Jiddu Krishnamurti knew a thing or two about fame. As a 13 year-old boy in India, he was not ‘discovered’ by a record producer or casting agent, but by one of the leaders of the Theosophical Society. The young boy was proclaimed as the next “World Teacher”, a Christ-like figure that the society had predicted would lead humanity to peace and understanding. The Society took legal guardianship of Jiddu and his brother and began preparing Krishnamurti for his destiny. He was named head of The Order of the Star in the East, an organisation specifically formed to ready the world for its new saviour and Krishnamurti spent the next 19 years travelling with the Theosophical Society, giving lectures and being an obedient Saviour in-waiting.
Then in 1929, speaking before the Order of the Star members, the 32 year-old Krishnamurti renounced his destiny and dissolved the organisation. In what must have been a legendary mic-drop moment, he said:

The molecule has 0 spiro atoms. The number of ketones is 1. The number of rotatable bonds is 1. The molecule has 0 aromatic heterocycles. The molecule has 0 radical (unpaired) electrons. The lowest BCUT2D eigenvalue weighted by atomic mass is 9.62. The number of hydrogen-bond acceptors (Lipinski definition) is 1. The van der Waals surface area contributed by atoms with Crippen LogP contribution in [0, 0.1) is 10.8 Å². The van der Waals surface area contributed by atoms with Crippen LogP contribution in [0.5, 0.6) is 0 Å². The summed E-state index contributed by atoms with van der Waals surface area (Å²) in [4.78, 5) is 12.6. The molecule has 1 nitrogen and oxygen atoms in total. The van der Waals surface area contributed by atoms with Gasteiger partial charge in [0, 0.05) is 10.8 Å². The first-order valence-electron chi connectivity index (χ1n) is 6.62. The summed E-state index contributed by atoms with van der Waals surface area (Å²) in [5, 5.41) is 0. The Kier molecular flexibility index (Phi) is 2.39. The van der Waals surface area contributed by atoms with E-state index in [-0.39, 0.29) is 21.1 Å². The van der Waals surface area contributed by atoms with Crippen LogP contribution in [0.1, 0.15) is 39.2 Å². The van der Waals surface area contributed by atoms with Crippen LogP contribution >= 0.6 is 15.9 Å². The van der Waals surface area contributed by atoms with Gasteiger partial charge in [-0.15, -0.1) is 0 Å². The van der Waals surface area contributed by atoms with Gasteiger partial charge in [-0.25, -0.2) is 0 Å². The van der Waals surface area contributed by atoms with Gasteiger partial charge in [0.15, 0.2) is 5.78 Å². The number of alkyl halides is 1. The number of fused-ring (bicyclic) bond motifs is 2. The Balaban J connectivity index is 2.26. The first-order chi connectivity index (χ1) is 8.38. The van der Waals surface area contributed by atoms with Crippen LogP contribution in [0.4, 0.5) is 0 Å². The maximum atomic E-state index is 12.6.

“I maintain that Truth is a pathless land, and you cannot approach it by any path whatsoever, by any religion, by any sect. That is my point of view, and I adhere to that absolutely and unconditionally. Truth, being limitless, unconditioned, unapproachable by any path whatsoever, cannot be organized; nor should any organization be formed to lead or to coerce people along any particular path.” (Full speech is here.)
Not interested in fame or being worshipped, Krishnamurti cut ties with the Theosophical Society and spent the next 60 years travelling, writing and speaking – tied to no religion, philosophy or dogma. He left behind a huge body of writing and lectures, much of which can be found at Krishnamurti.org